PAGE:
Autor(en)
Schneider, JS; Tinker, JP; Van Velson, M; Menzaghi, F; Lloyd, GK
Titel
Nicotinic Acetylcholine Receptor Agonist SIB-1508Y Improves Cognitive Functioning in Chronic Low-Dose MPTP-Treated Monkeys
Teil von
  • The Journal of pharmacology and experimental therapeutics, 1999-08-01, Vol.290 (2), p.731-739
Ort / Verlag
BETHESDA: American Society for Pharmacology and Experimental Therapeutics
Links zum Volltext
Quelle
Web of Science
Beschreibungen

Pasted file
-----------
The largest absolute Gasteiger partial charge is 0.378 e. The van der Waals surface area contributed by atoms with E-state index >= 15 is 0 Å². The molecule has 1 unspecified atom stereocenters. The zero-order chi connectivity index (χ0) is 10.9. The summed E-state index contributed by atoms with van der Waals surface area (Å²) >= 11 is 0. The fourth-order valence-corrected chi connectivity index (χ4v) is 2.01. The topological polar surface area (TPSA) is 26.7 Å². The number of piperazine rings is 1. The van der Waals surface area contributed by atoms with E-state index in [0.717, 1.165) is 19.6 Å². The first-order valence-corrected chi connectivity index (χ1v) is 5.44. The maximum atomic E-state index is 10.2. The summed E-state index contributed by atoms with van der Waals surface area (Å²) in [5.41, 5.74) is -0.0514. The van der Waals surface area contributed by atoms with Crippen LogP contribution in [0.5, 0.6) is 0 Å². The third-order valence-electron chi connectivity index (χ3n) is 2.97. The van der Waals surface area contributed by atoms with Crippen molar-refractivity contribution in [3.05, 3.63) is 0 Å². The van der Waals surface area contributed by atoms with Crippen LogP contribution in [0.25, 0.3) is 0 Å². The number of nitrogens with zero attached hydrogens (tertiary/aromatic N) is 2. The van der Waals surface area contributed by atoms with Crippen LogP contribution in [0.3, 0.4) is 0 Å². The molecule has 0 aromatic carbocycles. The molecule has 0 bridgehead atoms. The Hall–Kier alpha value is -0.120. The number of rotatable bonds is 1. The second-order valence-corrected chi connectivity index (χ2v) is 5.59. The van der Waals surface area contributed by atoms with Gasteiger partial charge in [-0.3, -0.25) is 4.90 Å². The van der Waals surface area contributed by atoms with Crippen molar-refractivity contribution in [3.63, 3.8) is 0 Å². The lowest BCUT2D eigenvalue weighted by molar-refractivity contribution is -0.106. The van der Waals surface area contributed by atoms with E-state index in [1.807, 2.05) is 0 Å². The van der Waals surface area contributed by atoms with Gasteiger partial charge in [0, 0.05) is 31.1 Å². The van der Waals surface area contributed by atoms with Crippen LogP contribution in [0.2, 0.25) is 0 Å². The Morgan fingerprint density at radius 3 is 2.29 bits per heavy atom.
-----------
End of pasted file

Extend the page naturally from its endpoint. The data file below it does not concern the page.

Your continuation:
Monkeys that receive chronic low-dose 1-methyl-4-phenyl-1,2,3,6-tetrahydropyridine (MPTP) administration have difficulty performing numerous cognitive tasks. This study further examines the extent to which chronic low-dose MPTP exposure affects performance of a visual memory task [variable delayed response (VDR)] with both attentional and short-term memory components and assesses the effects of the novel neuronal nicotinic acetylcholine receptor agonist SIB-1508Y and levodopa on cognitive task performance. Before MPTP treatment, these monkeys displayed a delay-dependent decrement in performance on the VDR task and performed well on delayed matching-to-sample and visual pattern discrimination tasks. Chronic low-dose MPTP treatment caused a shift to a delay-independent pattern of responding on the VDR task, such that short-delay trials were performed as poorly as long-delay trials. There were also deficits in performing the delayed matching-to-sample task, whereas visual discrimination performance remained intact. SIB-1508Y normalized the pattern of response on the VDR task by significantly improving performance on short-delay trials and on the delayed matching-to-sample task. These effects lasted up to 24 to 48 h after SIB-1508Y administration. Neither levodopa nor nicotine significantly improved task performance. These results suggest that chronic low-dose MPTP exposure results in a cognitive disturbance that can be corrected by the nicotinic acetylcholine receptor agonist SIB-1508Y but not by levodopa. Thus, SIB-1508Y may be useful in the treatment of the cognitive deficits in Parkinson’s disease.

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